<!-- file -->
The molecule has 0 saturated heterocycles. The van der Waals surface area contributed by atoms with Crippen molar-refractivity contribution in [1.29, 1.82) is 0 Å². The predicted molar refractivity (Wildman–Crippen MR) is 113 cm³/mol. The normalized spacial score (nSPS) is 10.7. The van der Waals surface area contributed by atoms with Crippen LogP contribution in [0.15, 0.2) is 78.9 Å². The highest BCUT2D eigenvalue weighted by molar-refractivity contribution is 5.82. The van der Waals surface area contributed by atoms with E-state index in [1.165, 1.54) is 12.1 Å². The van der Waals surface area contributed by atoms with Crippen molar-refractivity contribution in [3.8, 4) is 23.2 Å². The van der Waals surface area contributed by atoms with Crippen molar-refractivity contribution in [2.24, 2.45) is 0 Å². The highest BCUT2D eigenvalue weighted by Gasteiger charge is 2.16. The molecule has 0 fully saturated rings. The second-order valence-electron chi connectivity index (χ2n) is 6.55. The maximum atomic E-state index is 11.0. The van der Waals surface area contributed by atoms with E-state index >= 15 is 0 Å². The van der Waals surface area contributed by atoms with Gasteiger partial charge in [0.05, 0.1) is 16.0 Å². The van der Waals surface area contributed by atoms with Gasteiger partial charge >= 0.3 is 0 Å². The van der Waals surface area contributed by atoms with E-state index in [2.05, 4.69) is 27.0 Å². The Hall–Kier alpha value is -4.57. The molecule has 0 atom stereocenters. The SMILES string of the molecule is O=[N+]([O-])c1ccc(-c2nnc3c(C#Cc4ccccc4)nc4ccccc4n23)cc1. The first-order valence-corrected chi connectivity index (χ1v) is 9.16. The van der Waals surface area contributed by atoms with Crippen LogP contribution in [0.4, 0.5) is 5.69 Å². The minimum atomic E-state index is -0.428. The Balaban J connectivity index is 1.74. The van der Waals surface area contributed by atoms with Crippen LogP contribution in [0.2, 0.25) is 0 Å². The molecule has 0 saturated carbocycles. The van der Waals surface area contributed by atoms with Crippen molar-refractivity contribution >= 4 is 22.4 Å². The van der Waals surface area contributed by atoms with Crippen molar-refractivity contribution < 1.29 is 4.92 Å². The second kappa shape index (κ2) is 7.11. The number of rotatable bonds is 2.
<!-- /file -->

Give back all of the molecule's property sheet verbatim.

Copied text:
The molecule has 0 saturated heterocycles. The van der Waals surface area contributed by atoms with Crippen molar-refractivity contribution in [1.29, 1.82) is 0 Å². The predicted molar refractivity (Wildman–Crippen MR) is 113 cm³/mol. The normalized spacial score (nSPS) is 10.7. The van der Waals surface area contributed by atoms with Crippen LogP contribution in [0.15, 0.2) is 78.9 Å². The highest BCUT2D eigenvalue weighted by molar-refractivity contribution is 5.82. The van der Waals surface area contributed by atoms with E-state index in [1.165, 1.54) is 12.1 Å². The van der Waals surface area contributed by atoms with Crippen molar-refractivity contribution in [3.8, 4) is 23.2 Å². The van der Waals surface area contributed by atoms with Crippen molar-refractivity contribution in [2.24, 2.45) is 0 Å². The highest BCUT2D eigenvalue weighted by Gasteiger charge is 2.16. The molecule has 0 fully saturated rings. The second-order valence-electron chi connectivity index (χ2n) is 6.55. The maximum atomic E-state index is 11.0. The van der Waals surface area contributed by atoms with E-state index >= 15 is 0 Å². The van der Waals surface area contributed by atoms with Gasteiger partial charge in [0.05, 0.1) is 16.0 Å². The van der Waals surface area contributed by atoms with Gasteiger partial charge >= 0.3 is 0 Å². The van der Waals surface area contributed by atoms with E-state index in [2.05, 4.69) is 27.0 Å². The Hall–Kier alpha value is -4.57. The molecule has 0 atom stereocenters. The SMILES string of the molecule is O=[N+]([O-])c1ccc(-c2nnc3c(C#Cc4ccccc4)nc4ccccc4n23)cc1. The first-order valence-corrected chi connectivity index (χ1v) is 9.16. The van der Waals surface area contributed by atoms with Crippen LogP contribution in [0.4, 0.5) is 5.69 Å². The minimum atomic E-state index is -0.428. The Balaban J connectivity index is 1.74. The van der Waals surface area contributed by atoms with Crippen LogP contribution in [0.2, 0.25) is 0 Å². The molecule has 0 saturated carbocycles. The van der Waals surface area contributed by atoms with Crippen molar-refractivity contribution >= 4 is 22.4 Å². The van der Waals surface area contributed by atoms with Crippen molar-refractivity contribution < 1.29 is 4.92 Å². The second kappa shape index (κ2) is 7.11. The number of rotatable bonds is 2.